Chess Master - Before Chess Masters

We at Unique NOLA Tours love to explore what makes New Orleans, well, Unique. For example, many folks don’t realize New Orleans was the home of one of the greatest chess players of all time.

Paul Morphy was a rich kid. His dad was a respected judge, and his mom a wonderful opera singer. Their home is Brennan’s Restaurant today. They still have his chess set upstairs. Chess set?

Paul’s father and his uncle played chess every Sunday afternoon, and at six years old he watched. After a few weeks, the child had seen a bunch of games, and at one game, according to his uncle, the grown-ups agreed to a draw. Paul reportedly declared to his uncle “You could have won that game.”

Perplexed, the uncle watched as the boy reset the board, replayed the game from memory, and continued to his uncle’s unseen victory.  By the time he was eight, Paul Morphy was playing grown-ups. Blindfolded. Six at a time. 

And he was winning all his games.

At nine years old, they sat him in front of Union General Winfield Scott. Scott was the south end of a northbound horse and fancied himself a chess master. Paul beat him in the first game. Scott threw a fit, claiming it was a trick, and insisted on a second game. Paul won in six moves. There was no third game.

At twelve, he defeated a real master: Hungarian Johann Lowenthal. Morphy won two and drew the third game. At fourteen, Paul started to study law. He got his degree when he was twenty, but you couldn’t get a law license until you were twenty-one, so Paul’s uncle encouraged him to go to New York to play chess. He did and went 87-8 with 5 draws.

He ventured to London, ostensibly to play the great Howard Staunton (look at boxes of chess pieces at the game store – they usually say “Staunton design.” That guy.)  As Morphy crushed everybody in England, Staunton became less and less available, to the point that other masters were accusing him of ducking this wunderkind.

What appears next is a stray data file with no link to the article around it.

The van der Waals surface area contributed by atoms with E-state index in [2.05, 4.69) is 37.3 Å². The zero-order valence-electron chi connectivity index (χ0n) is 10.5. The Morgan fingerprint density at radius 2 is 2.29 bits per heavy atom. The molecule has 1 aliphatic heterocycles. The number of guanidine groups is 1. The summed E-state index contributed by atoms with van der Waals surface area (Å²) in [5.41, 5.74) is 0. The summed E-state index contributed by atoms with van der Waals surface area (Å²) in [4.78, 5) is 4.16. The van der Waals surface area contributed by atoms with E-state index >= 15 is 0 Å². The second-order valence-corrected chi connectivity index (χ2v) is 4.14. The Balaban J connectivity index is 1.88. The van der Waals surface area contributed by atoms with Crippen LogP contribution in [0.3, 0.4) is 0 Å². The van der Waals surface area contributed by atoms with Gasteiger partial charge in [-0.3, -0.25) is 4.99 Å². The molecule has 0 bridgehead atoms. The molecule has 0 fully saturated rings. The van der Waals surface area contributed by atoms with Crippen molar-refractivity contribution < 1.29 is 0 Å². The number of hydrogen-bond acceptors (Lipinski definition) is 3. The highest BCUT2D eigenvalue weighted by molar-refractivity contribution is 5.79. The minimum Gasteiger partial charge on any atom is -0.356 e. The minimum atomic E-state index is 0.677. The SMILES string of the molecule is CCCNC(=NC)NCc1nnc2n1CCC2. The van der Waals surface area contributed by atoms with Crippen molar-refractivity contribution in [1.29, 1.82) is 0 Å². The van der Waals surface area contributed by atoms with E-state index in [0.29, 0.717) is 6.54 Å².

Absolutely shocked that any American knew how to play chess, Paris allowed Morphy to assault the gates of the Cafe de la Regence – the Yankee Stadium of chess in the 1850s. He faced the resident champ and annihilated him. He became an instant smash. Grandmasters flocked to Paris to face Paul Morphy. The Russian Prince Galitzine – who once hired Beethoven to write a couple of pieces – challenged Morphy. He had heard about the young man while in friggin’ Siberia.

Morphy returned to the US as a conquering hero. There were parades for him as he made his way back to New Orleans. Winslow Homer did a portrait of him for the cover of a national news magazine. At this point, chess was so simple for him he only played ‘at odds,’ in other words, he would ditch a rook and give his opponent the first move. He played the son of President Martin Van Buren, he met Longfellow and Oliver Wendell Holmes. And then, he quit playing chess.

He announced “The ability to play chess is the sign of a gentleman. The ability to play chess well is the sign of a wasted life.” And he returned to New Orleans to open his law firm. It failed.

 

His business failed because his family said he was lazy. Nonplussed, he lived on his dad’s dime, not working and not playing chess. At the age of 47, Paul Morphy died of a stroke in the bathtub.

Was Paul Morphy on the spectrum? Did he have Asperger Syndrome? Of course, there could never be absolute proof of such an idea; but there is enough to suppose without careening into reckless speculation. Many victims can seem despondent, or, in earlier times, ‘lazy.’

Chess in those days was an intimate affair – two guys at a table, maybe a dozen others watching. Now Paul comes home to thousands celebrating what might have appeared to him a horrifying reminder of his freakish nature. The above quote alone belies a discomfort with his ‘gift.’

The party line on his business failing is that clients didn’t want to talk law, they wanted to talk chess. Think of it: he’s desperately trying to adapt as a ‘normal’ man, and folks keep coming seemingly to him saying ‘Show us your seven fingers!” If the theory holds, Morphy must have been extremely confronted by such intense scrutiny.

 

He never married and some accounts paint him as tragically being left at the altar. But what if he was a handful? Famous and rich, he certainly would have been a catch. He may have been incapable of an intimate relationship. If there were any episodes,  his family was rich enough to cover any unseemly incidents. He died relatively young. In a time that had absolutely no idea about developmental disorders, it would be a nightmare for him. 

Today, there is an astounding amount of reports on the benefits of chess for autistic children and others who are afflicted. If Paul Morphy indeed had a form of Autism Spectrum Disorder, one can imagine both his “Rain Man” -type brilliance, and his silent suffering – with chess being the way he could occupy that amazing mind.

Mikko Macchione

Tout Guide with Unique NOLA Tours and Author of books about New Orleans.

New Orleans Rum: A Decadent History